Excessive food wastage is probably the number one reason for sites not achieving their target GP. It is critical that we keep an eye on, record, cost and control all food waste. It is critical that we track and minimize waste in the kitchen and at the service counter. Here are 9 quick tips that can help you to better manage your wastage.

1. Remember, all waste needs to be costed

Create a list of products that are regularly wasted and their cost price for quick reference. Keep this list handy when calculating the value of the waste. Waste should be calculated at cost price.

2. Wastage sheet

Remember to keep a wastage sheet on a clipboard in the kitchen and one at the service counter. Also, recording waste should not just fall on the shoulders of the kitchen staff but it is the responsibility of every employee and manager. Waste should be recorded as soon as it happens rather than at the end of the day

3. Plastic container

Use a clear plastic container in the kitchen to collect all food waste generated in the kitchen i.e. trimmings, burnt food, food returned from the service counter etc. This will allow everyone to see the waste as it builds up during the day and make it easier for the chef to monitor the waste. Hopefully, if you consistently show your employees the waste, they will become more aware of the impact excessive waste has on your overall GP.

4. Spot checks on your outside bins

Get heavy gloves and go through the bins occasionally. This clearly establishes you are committed to controlling back door theft. It’s easy it is to throw a case of meat under the rubbish and stick it in your car while you’re outside.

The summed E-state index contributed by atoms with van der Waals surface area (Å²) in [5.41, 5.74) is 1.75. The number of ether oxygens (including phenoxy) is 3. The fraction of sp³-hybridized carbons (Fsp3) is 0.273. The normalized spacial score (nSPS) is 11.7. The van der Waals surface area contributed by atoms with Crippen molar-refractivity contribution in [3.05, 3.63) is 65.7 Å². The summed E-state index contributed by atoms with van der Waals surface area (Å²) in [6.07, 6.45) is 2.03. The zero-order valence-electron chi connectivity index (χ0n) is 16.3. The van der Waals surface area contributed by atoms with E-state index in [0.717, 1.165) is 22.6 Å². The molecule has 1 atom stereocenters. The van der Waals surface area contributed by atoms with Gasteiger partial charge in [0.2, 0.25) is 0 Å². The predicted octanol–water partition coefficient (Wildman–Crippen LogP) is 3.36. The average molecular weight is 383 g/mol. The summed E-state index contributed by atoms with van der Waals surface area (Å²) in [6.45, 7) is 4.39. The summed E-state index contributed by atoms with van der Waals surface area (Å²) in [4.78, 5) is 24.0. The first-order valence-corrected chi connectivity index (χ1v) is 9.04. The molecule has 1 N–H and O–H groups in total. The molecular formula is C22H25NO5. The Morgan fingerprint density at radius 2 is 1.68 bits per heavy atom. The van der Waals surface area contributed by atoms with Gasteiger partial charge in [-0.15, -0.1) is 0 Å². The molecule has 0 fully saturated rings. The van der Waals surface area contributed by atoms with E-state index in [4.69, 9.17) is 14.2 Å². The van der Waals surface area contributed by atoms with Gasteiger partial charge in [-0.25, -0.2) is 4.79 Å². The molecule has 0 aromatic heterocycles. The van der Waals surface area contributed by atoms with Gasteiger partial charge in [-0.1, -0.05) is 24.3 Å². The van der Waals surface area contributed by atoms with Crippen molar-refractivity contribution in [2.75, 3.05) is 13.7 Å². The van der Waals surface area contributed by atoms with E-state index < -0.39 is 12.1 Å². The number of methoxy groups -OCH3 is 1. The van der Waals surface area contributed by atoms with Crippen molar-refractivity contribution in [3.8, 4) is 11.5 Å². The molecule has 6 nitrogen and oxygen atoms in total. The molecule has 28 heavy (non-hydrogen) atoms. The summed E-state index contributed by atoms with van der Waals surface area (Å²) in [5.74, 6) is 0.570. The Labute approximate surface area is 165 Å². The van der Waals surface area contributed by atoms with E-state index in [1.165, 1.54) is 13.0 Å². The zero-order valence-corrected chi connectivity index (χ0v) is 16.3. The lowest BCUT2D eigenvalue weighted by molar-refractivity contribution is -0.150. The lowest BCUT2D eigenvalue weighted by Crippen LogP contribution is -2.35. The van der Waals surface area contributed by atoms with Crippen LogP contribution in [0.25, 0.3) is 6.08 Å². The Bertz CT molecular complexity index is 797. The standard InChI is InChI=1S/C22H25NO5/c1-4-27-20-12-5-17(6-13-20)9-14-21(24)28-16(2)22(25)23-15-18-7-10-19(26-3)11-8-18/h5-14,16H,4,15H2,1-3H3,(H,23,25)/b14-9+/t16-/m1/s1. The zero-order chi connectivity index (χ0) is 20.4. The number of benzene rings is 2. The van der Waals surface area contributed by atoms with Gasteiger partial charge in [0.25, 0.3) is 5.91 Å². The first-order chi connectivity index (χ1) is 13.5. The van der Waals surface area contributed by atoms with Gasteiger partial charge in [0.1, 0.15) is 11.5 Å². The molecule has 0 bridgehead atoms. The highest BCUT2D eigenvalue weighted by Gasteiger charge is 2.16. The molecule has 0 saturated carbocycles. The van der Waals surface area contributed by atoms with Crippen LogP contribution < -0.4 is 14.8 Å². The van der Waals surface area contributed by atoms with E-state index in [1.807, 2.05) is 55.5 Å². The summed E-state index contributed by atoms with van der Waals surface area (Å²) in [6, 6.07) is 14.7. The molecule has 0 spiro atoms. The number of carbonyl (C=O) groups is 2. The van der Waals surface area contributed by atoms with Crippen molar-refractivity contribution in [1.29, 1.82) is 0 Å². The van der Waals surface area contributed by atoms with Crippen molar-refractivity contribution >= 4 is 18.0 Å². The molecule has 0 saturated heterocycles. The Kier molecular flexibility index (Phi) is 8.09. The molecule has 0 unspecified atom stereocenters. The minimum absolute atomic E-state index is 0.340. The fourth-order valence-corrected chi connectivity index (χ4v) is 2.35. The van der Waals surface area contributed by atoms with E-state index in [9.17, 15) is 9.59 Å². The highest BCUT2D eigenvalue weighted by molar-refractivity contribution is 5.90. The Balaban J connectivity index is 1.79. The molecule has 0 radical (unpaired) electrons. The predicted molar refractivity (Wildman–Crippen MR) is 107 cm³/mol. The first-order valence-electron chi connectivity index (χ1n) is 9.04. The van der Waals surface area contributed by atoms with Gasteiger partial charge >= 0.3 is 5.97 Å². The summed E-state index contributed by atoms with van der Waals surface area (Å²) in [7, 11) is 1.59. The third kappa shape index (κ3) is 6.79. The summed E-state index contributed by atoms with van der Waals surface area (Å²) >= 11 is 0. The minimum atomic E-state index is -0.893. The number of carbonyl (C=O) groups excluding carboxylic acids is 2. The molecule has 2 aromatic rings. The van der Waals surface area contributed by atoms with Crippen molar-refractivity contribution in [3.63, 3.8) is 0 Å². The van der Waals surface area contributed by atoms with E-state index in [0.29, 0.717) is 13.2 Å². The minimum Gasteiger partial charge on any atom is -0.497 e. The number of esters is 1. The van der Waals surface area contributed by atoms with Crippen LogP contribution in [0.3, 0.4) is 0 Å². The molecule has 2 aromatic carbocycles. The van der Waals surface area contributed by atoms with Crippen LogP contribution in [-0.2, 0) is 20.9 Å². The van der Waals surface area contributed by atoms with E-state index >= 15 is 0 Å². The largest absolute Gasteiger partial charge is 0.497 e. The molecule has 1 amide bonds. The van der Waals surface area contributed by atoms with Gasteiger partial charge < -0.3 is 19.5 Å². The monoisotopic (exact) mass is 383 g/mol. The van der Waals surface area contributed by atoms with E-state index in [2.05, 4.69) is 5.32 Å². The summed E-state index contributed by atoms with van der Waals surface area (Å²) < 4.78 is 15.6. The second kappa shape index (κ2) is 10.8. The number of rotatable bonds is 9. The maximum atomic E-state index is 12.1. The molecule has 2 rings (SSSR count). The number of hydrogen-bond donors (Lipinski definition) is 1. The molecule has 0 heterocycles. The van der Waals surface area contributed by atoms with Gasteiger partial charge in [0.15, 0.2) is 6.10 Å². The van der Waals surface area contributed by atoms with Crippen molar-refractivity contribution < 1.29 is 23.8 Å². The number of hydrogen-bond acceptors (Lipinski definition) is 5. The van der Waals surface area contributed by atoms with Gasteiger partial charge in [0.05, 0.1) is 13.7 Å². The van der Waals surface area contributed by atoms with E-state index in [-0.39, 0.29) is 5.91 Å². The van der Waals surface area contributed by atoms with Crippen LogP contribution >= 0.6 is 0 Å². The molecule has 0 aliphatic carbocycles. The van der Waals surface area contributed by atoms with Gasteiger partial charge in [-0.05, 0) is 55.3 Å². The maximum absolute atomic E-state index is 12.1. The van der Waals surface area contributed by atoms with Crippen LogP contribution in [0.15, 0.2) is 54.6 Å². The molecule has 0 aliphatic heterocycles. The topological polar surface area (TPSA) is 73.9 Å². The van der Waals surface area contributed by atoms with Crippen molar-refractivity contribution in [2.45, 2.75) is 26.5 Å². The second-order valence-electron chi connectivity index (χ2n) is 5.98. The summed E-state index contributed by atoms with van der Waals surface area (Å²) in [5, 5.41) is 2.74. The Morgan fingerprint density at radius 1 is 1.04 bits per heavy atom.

5. Review what is coming back from your dining room

How much of your food costs are going into the trash because of excessive portions? Adjust the size of your meal portions if you find they are consistently being returned unfinished

6. Use clear bags in your bins

This will allow you to see everything that has gone into the bins at a quick glance. Check the bins every day. You will be surprised by what your staff may throw out. Cut and scrape all containers. Squeeze out all product from bags. Be sure to have plenty of rubber spatulas on hand at all times.

7. Carefully rotate stock in the vending machine

When a sandwich comes to within one day of its shelf life take it out of the machine and place it the grab and go fridge to ensure that it sells. If you have a weekend vending offer, when you are putting sandwiches into a machine on a Friday, ensure that their shelf life is long enough so that they can be sold from the grab and go on the following Monday.

8. Make sure that you are storing food correctly

Prevent freezer burn, contamination and spoilage because of improper storage. Code-date all products stored in the freezer and rotate properly. Arrange your refrigerated and dry storage areas to facilitate easy product access and rotation. This will help minimize waste due to spills, breakage, and spoilage. Identify trends and patterns – are you throwing away a lot of one particular type of sandwich or main course?

9. Have a weekly manager/staff meeting

Discuss the wastage and identify opportunities to reduce wastage in your unit. Set a weekly wastage target and communicate it to the staff. During the week compare actual waste against the target.